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方志《清贫》英译

2014-05-05    来源:网络    【      美国外教 在线口语培训
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《清贫》是革命烈士方志敏所著的文章,全文主要分为三部分。选自《可爱的中国》。(收录于沪教版六年级下册语文书上的第十一课)

清贫

方志

我从事革命斗争,已经十余年了。在长期的奋斗中,我一向是过着朴素的生活,从没有奢侈过。经手的款项,总在数百万元;但为革命而筹集的金钱,是一点一滴地用之于革命事业。这在国民党的伟人们看来,颇似奇迹,或认为夸张;而矜持不苟,舍己为公,却是每个共产党员具备的美德。所以,如果有人问身边有没有一些积蓄,那我可以告诉你一桩趣事:

就在我被俘的那一天——一个最不幸的日子,有两个国民党的兵士,在树林中发现了我,而且猜到我是什么人的时候,他们满肚子热望在我身上搜出一千或八百大洋,或者搜出一些金镯金戒指一类的东西,发个意外之财。那知道从我上身摸到下身,从袄领捏到袜底,除了一只时表和一枝自来水笔之外,一个铜板都没有搜出。他们于是激怒起来了,猜疑我是把钱藏在那里,不肯拿出来。他们之中有一个左手拿着一个木柄榴弹,右手拉出榴弹中的引线,双脚拉开一步,作出要抛掷的姿势,用凶恶的眼光钉住我,威吓地吼道:

“赶快将钱拿出来,不然就是一炸弹,把你炸死去!”

“哼!不要作出那难看的样子来吧!我确实一个铜板都没有存;想从我这里发洋财,是想错了。”我微笑着淡淡地说。

“你骗谁!像你当大官的人会没有钱!”拿榴弹的兵士坚不相信。

“决不会没有钱的,一定是藏在那里,我是老出门的,骗不得我。”另一个兵士一面说,一面弓着背重来一次将我的衣角裤裆过细的捏,总企望着有新的发现。

“你们要相信我的话,不要瞎忙吧!我不比你们国民党当官的,个个都有钱,我今天确实是一个铜板也没有,我们革命不是为着发财啦!”我再向他们解释。

等他们确知在我身上搜不出什么的时候,也就停手不搜了;又在我藏躲地方的周围,低头注目搜寻了一番,也毫无所得,他们是多么地失望呵!那个持弹欲放地兵士,也将拉着的引线,仍旧塞进榴弹的木柄里,转过来抢夺我的表和水笔。后彼此说定表和笔卖出钱来平分,才算无话。他们用怀疑而又惊异的目光,对我自上而下地望了几遍,就同声命令地说:“走吧!”

是不是还要问问我家里有没有一些财产?请等一下,让我想一想,啊,记起来了,有的有的,但不算多。去年暑天我穿的几套旧的汗褂裤,与几双缝上底的线袜,已交给我的妻放在深山坞里保藏着——怕国民党军进攻时,被人抢了去,准备今年暑天拿出来再穿;那些就算是我唯一的财产了。但我说出那几件“传世宝”来,岂不要叫那些富翁们齿冷三天?!

清贫,洁白朴素的生活,正是人们革命者能够战胜许多困难的地方!


Honest Poverty

Fang Zhimin

I have been engaged in the revolutionary struggle for more than a decade. During these long militant years, I have lived a plain life with no luxuries to speak of. Millions of dollars passed through my hands, but I always saw to it that every singly cent of the money raised for the revolution was spent for no other purposes. This may sound like a miracle or an exaggeration to Kuomintang VIPs. Self-discipline and self-sacrifice, however, are the virtue characteristic of a communist. Therefore, should anyone inquire of me about my personal savings, let him read the following amusing episode:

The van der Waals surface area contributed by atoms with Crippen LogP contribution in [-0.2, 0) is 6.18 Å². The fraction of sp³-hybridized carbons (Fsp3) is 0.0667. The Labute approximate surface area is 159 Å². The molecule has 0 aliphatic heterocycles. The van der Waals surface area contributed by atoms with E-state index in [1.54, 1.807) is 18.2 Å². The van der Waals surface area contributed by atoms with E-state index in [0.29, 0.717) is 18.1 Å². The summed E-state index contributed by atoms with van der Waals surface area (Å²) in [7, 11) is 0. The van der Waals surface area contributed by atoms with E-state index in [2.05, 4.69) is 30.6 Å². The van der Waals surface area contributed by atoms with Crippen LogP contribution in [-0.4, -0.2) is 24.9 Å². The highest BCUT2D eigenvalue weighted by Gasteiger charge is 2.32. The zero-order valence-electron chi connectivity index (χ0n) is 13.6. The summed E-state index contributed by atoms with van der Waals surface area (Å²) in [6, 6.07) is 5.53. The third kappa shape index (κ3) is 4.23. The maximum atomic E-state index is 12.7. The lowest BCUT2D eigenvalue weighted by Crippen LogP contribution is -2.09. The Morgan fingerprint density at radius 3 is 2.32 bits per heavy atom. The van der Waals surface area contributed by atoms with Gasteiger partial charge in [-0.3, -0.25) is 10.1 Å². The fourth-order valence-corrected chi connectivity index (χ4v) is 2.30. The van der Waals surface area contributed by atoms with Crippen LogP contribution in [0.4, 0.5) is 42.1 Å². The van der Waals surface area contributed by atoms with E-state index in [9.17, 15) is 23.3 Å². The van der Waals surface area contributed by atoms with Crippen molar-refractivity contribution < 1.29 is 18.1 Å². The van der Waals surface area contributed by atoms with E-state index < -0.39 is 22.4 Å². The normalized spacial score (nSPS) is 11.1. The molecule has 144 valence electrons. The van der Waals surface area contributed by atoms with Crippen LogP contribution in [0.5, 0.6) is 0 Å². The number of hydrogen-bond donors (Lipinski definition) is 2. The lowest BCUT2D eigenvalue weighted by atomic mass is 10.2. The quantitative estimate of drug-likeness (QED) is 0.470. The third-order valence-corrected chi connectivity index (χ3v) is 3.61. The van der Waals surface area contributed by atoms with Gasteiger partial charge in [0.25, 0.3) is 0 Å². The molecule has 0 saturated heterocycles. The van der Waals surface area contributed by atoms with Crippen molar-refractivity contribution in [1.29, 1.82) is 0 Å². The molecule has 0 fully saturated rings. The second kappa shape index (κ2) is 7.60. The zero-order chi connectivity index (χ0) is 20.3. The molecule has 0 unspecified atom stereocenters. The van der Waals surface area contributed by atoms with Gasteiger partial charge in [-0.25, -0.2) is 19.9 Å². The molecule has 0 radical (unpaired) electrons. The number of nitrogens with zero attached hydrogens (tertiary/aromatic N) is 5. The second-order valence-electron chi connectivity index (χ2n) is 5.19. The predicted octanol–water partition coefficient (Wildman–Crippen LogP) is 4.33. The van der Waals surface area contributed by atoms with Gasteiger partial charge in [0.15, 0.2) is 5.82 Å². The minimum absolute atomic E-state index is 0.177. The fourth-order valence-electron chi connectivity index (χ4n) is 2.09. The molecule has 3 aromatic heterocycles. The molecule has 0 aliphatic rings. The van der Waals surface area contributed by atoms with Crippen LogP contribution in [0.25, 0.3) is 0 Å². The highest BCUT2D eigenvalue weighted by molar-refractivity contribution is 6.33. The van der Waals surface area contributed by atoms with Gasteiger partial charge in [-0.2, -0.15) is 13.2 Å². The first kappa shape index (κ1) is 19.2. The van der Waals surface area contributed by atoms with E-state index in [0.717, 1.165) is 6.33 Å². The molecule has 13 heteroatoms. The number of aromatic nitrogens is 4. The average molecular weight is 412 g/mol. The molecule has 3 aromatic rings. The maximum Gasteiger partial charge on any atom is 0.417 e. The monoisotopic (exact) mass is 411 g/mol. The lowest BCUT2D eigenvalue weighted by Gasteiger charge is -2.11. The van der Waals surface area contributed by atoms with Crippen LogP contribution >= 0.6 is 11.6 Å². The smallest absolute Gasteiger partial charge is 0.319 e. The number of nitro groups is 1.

On the day of my capture—a most inauspicious day it was—two Kuomintang soldiers discovered me in a wood. Sizing me up, they thought they had come upon a windfall and started making a frantic body search, hopefully to find on me hundred of silvers dollars or some jewellery like gold bracelets or rings. They frisked me from top to toe and passed their hands over everything on me from the collar of my jacket to the soles of my socks, but, contrary to their expectation, they found nothing at all, not even a single copper, except a watch and a fountain pen. They were exasperated, suspecting that I had my money hidden somewhere and refused to give it up. One of the two men had in his left hand a wooden-handled grenade. He pulled out the cord from inside the wooden handled and moved his legs one step apart as if he was about to throw the grenade. Glowering at me ferociously, he threatened loudly,
“Out with your money quick, or you die!”

“Hey!” I said drily with a faint smile. “Don’t you put on such nasty airs! True I haven’t got a single copper with me. You’re barking up wrong tree to seek a fortune from me.”

“Shit! Nobody can ever believe a big shot like you ain’t got no money!” the soldier with the grenade remained wholly incredulous.

“No money?” the other soldier joined in. “Impossible! It must be hidden somewhere. No fooling an old hand like me.” Meanwhile, he bent low to pass his hand again meticulously over every nook and corner of my clothes and the crotch of my trousers, still holding out high hopes of making a new discovery.

“You should believe me and stop messing around!” I explained again. “Unlike your Kuomintang officials who’re rolling in money, I’m really penniless. We join the revolution not for personal gain.”

Finally, when they knew for certain that there was no money on me, they gave up the body search. Nevertheless, they lowered their heads to scan here and there the place where I had hidden myself, but again in vain. How frustrated they must have felt! The soldier holding grenade pushed the cord back into its wooden handle, and turned round to scramble for my watch and fountain pen. The two men, however, settled their dispute by agreeing to divide the money equally between them after selling the spoils. They eyed me up and down with suspicion and amazement before barking out in chorus,” come along!”

Dear readers, maybe you wish to know if I have any private property at home. Just a minute! Let me see… Ah, here it is, but nothing much though. I have left with my wife for safekeeping a few changes of used underwear and a few pairs of socks with mended soles, all of which I used to wear last summer. She has now put them away in a remote mountain valley to prevent them from being stolen in case of Kuomintang attack, so that I may wear them again this summer. These are all the property I have to my name. But wouldn’t the declaration of my “family treasures” make myself an object of lively ridicule to the rich?

To remain honest though poor, to live a clean and simple life—that is what we revolutionaries count on to overcome innumerable difficulties!

(张培基 译)



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